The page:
by Jamie McCroskery December 2021
A “sustainable product” is a paradox. It means everything and nothing, has a constantly shifting definition, and is really important to people yet not understood. Plus, most “sustainable” products still have a negative environmental impact. As more people talk about sustainability in beauty, it’s become increasingly insane to navigate — even for sustainability teams who focus on it full time.
For example, if you’re trying to make a sustainable beauty product, do you go with “refillable packaging”, “waterless”, “recyclable packaging”, or one of the zillion other things being talked about? It can be hard for anyone to keep up. I went to a packaging conference last week and saw “wood-based plastic” (what on earth?)… another example of an “innovation’ competing for what it means to be a sustainable product. Worse yet, picking one of these in isolation may not actually lead to a real sustainability improvement (this is why the answer to “is glass better than plastic?” is “it depends”).
After working with 50+ brands on this, I’ve learned that there’s a better way. Rather than focusing on which product attributes (like the examples above) are “sustainable”, first, we need to know the answer to this question: what are the biggest environmental problems caused by the industry?
For beauty and personal care, carbon emissions and physical waste are the two biggest environmental problems. Product attributes can change, but they all lead to two sustainability goals that are constant: reduced carbon emissions and improved product circularity. Even better, decreasing carbon emissions and improving circularity help with other areas of environmental impact like deforestation, biodiversity loss, resource use, etc.
The two goals brands should focus on for sustainability are reducing carbon emissions and improving product circularity.
Why beauty brands should start with a focus on carbon & product circularity
First, some definitions. Carbon emissions are the greenhouse gases that warm the planet, causing the mother of all environmental problems: climate change. Circularity refers to products that use reused or recycled components that themselves can be reused, recycled, or refilled. Circularity reduces the need to use new resources to make, deliver, and use a product.
So, why are carbon emissions and circularity relevant to beauty products? It’s helpful to zoom out and think about what a beauty product is. It’s usually a goop (for serious lack of a better term) derived from a lab, mine, or farm. Then it’s put into plastic (derived from petroleum or plants), wrapped in paper packaging (from trees), transported a bunch of times (on airplane, truck, or boat), is used, and then ultimately thrown out or recycled.
Now let’s zoom in. Typically, beauty products are derived from palm oil and poured into (a lot of) virgin plastic with components that can’t be recycled. Then they’re wrapped in paper boxes and shipped 25,000 miles (often by air) between vendors, fillers, distribution centers, and finally customers. Quite the journey!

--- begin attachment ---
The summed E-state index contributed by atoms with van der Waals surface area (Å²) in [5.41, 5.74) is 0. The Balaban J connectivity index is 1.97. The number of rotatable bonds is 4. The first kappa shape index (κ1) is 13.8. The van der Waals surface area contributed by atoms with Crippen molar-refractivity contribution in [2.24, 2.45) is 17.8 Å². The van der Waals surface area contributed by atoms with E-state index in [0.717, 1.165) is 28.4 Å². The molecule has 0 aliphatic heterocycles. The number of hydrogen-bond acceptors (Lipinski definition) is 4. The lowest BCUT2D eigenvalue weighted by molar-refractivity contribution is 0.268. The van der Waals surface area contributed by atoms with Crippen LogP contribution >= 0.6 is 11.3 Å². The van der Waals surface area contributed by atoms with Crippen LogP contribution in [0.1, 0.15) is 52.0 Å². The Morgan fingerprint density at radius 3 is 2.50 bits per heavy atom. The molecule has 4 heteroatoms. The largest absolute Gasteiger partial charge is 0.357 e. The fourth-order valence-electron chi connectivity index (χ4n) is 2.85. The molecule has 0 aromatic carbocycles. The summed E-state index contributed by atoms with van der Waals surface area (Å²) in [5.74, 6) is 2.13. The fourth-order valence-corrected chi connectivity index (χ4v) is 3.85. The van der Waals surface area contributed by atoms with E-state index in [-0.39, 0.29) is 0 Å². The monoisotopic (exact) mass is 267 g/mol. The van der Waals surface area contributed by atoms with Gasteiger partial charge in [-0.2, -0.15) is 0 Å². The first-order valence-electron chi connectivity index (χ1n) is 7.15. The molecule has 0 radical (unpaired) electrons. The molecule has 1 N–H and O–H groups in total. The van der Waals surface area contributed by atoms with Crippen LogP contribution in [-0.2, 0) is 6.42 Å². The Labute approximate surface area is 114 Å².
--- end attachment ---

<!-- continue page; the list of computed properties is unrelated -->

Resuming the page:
All of this together means the fast-moving consumer goods industry (e.g. beauty, personal care, etc) is one of the top 10 carbon-emitting and waste-producing supply chains. Focusing on carbon and circularity can help your beauty brand improve that number (both so you can sleep easy at night knowing you’re attempting to do the right thing, and so you can actually tell your customers what you’re doing about sustainability — a post for another day).
OK so how do you actually become “good” on carbon and circularity
Sadly there isn’t a silver bullet. And even if there were, there are innovations happening all over the supply chain (think efficiency technologies, regenerative materials, etc) that redefine what “good” actually means. Plus the basic science of environmental impact improves humanity’s understanding every year.
The name of the game is incremental improvements. These are just some of the ways the brands we work with have started directing energy into high impact steps that move the needle:
- Transportation: Use sea instead of air, colocate vendors & comans & fulfillment centers, avoid air shipping promos & defaults to customers, optimize reordering
- Packaging: Use obvious materials like near 100% post consumer recycled plastic (or glass if and only if those transportation steps have been taken above), minimize the packaging dimensions & weight
- Formula: Use a concentrated form factor and consider using ingredients derived from sources other than palm oil (think coconut-derived or synthetic surfactants, emollients, etc)
This is the hot topic of the day vendors are excited to talk to you about. Here’s what you can think about when evaluating these pitches:
- Consider using a refillable format — if it leads to using less material over time and the refills aren’t heavy. And if you do this, don’t forget to educate your customers about refills.
- Make sure the packaging format & materials are widely recyclable and are easy to clean and therefore recycle (aluminum squeeze tubes, we’re looking at you).
- Start with near 100% post consumer recycled plastic since there’s solid infrastructure already in the US. (Yes glass and aluminum are infinitely recyclable, but they often have order of magnitude higher carbon emissions than recycled plastic and have other implementation issues — like being hard to clean & recycle; and they break.)
I hope that helps. It did for me. Yes, sustainability gets overwhelming — especially when you’re trying to run a business. But at least knowing how to think about things makes it so you don’t need to reinvent the cognitive wheel every time sustainability comes up. For beauty and personal care brands, focusing on decreasing carbon emissions and improving circularity can boil down a super complex universe into just two goals to think about. Plus, they both have a set of easy wins that can get you started making progress.